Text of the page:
How many times had Alison said she couldn't meet me after work because she was meeting the Goon of the Week?
"If you've already resigned him to goondom," I'd invariably respond, "what is the point of going out with him?"
"Goons can be rehabilitated," she'd cheep. "It's rare, but it happens."
"But you've dismissed him before you even go out."
These guys, it seemed to me, had the cards stacked against them. She didn't see it that way, though.
"No, I just get pleasantly surprised if they manage to act semi-human."
I rolled my eyes. If he's a goon-until-proven-otherwise, and you're looking for evidence that he's a creep, you're going to see every flaw. If, on the other hand, you go in with a positive attitude, you're more open to seeing the good.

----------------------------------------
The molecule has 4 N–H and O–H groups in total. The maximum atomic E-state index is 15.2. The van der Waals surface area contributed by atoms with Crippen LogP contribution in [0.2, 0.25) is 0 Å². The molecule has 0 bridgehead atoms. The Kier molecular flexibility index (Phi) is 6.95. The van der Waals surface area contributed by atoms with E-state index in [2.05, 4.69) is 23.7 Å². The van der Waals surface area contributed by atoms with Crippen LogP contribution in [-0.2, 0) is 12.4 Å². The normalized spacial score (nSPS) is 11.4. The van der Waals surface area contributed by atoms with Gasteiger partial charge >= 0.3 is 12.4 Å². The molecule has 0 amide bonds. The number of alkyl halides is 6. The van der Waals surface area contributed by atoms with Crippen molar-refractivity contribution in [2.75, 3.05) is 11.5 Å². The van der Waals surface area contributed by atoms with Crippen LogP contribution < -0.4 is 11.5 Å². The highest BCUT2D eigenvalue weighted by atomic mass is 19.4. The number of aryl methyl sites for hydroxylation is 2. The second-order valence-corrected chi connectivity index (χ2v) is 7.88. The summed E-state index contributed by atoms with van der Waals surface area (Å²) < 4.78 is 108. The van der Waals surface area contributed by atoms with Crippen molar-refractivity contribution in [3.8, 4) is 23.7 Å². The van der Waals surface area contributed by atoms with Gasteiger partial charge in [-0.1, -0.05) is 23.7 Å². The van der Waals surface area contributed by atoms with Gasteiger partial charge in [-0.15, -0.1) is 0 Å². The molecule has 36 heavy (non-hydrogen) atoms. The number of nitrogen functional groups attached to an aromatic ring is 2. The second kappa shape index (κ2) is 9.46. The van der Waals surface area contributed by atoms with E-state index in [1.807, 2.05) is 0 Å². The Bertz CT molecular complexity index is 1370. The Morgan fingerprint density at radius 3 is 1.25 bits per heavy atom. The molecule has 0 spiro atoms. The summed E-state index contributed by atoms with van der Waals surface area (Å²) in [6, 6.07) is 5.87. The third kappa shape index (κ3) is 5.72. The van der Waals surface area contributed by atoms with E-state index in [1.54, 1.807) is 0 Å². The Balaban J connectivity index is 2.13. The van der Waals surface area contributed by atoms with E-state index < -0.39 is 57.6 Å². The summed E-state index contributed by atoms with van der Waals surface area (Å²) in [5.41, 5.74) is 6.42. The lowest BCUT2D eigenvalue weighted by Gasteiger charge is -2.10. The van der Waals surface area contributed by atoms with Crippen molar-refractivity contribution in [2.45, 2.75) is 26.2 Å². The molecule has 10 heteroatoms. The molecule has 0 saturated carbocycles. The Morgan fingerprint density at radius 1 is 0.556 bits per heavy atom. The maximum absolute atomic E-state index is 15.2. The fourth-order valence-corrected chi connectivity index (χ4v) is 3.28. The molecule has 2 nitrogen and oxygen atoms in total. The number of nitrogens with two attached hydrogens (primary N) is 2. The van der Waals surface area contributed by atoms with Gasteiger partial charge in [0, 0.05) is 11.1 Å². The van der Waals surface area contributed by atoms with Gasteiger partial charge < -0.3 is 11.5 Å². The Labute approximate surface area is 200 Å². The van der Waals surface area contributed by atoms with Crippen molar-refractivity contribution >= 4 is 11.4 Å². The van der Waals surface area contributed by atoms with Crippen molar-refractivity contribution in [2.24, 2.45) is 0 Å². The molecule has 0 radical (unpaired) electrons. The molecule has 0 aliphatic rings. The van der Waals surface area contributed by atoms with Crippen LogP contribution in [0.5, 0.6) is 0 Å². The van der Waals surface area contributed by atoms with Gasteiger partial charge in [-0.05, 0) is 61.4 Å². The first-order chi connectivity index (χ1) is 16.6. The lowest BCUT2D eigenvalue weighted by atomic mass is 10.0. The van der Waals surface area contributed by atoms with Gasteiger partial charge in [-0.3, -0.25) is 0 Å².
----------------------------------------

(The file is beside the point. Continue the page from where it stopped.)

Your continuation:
I drummed my fingers absent-mindedly on my steering wheel as I pulled into the parking structure at the bottom of the Mill Avenue pedestrian mall. (I still have yet to learn to parallel park.)
If you go in with a positive attitude, you're more open to seeing the good.
I thought my Goon might turn out to be great. In his profile, Marc came across as sort of blah, but over the phone, he seemed smart, funny and nice. What if meeting him in person was a disappointment?
And of course I was worried that he'd find me a crashing boor after our entertaining chats. Or that he'd think I showed more than a passing resemblance to the great comic actor Marty Feldman (a bad thing).
I looked up from the vanity mirror.
"Uh, Marc?" I asked, hoping he hadn't seen the inspection.
"Yeah," he said softly -- but in that extraordinary voice. "I, uh, recognized the car."
On the phone, we'd had a talk about how I felt that my 8-year-old gray Volvo sedan was the perfect car: nice enough to be valet parked anywhere without embarrassment, yet old enough to avoid the tinge of yuppieness.